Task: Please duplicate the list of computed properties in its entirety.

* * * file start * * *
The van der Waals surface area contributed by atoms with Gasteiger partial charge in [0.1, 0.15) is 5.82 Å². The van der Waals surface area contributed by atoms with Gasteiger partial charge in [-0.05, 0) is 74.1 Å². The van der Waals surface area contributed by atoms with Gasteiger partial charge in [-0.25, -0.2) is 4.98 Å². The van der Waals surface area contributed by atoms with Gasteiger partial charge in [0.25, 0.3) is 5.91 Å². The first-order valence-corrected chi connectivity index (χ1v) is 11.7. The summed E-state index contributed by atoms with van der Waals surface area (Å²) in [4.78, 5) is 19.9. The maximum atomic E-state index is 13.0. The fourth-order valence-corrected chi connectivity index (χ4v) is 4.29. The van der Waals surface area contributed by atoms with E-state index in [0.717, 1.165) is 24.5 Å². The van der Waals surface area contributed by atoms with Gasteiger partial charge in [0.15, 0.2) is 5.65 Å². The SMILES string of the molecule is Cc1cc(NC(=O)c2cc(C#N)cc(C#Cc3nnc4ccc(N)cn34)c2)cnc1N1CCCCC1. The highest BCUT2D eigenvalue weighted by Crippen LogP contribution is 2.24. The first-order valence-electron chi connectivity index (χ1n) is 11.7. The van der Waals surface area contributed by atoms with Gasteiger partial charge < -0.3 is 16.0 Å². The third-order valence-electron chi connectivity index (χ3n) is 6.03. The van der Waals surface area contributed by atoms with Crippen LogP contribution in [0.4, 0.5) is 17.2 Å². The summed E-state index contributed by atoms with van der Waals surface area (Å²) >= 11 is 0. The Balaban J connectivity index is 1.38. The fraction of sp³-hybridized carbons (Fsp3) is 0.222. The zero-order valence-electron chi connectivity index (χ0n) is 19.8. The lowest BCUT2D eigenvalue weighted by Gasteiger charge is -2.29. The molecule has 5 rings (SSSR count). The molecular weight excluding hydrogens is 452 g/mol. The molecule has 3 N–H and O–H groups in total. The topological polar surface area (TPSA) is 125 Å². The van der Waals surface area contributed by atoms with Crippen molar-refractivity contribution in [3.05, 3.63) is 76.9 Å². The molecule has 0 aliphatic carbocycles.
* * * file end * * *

The van der Waals surface area contributed by atoms with Gasteiger partial charge in [0.1, 0.15) is 5.82 Å². The van der Waals surface area contributed by atoms with Gasteiger partial charge in [-0.05, 0) is 74.1 Å². The van der Waals surface area contributed by atoms with Gasteiger partial charge in [-0.25, -0.2) is 4.98 Å². The van der Waals surface area contributed by atoms with Gasteiger partial charge in [0.25, 0.3) is 5.91 Å². The first-order valence-corrected chi connectivity index (χ1v) is 11.7. The summed E-state index contributed by atoms with van der Waals surface area (Å²) in [4.78, 5) is 19.9. The maximum atomic E-state index is 13.0. The fourth-order valence-corrected chi connectivity index (χ4v) is 4.29. The van der Waals surface area contributed by atoms with E-state index in [0.717, 1.165) is 24.5 Å². The van der Waals surface area contributed by atoms with Gasteiger partial charge in [0.15, 0.2) is 5.65 Å². The SMILES string of the molecule is Cc1cc(NC(=O)c2cc(C#N)cc(C#Cc3nnc4ccc(N)cn34)c2)cnc1N1CCCCC1. The highest BCUT2D eigenvalue weighted by Crippen LogP contribution is 2.24. The first-order valence-electron chi connectivity index (χ1n) is 11.7. The van der Waals surface area contributed by atoms with Gasteiger partial charge < -0.3 is 16.0 Å². The third-order valence-electron chi connectivity index (χ3n) is 6.03. The van der Waals surface area contributed by atoms with Crippen LogP contribution in [0.4, 0.5) is 17.2 Å². The summed E-state index contributed by atoms with van der Waals surface area (Å²) >= 11 is 0. The Balaban J connectivity index is 1.38. The fraction of sp³-hybridized carbons (Fsp3) is 0.222. The zero-order valence-electron chi connectivity index (χ0n) is 19.8. The lowest BCUT2D eigenvalue weighted by Gasteiger charge is -2.29. The molecule has 5 rings (SSSR count). The molecular weight excluding hydrogens is 452 g/mol. The molecule has 3 N–H and O–H groups in total. The topological polar surface area (TPSA) is 125 Å². The van der Waals surface area contributed by atoms with Crippen molar-refractivity contribution in [3.05, 3.63) is 76.9 Å². The molecule has 0 aliphatic carbocycles.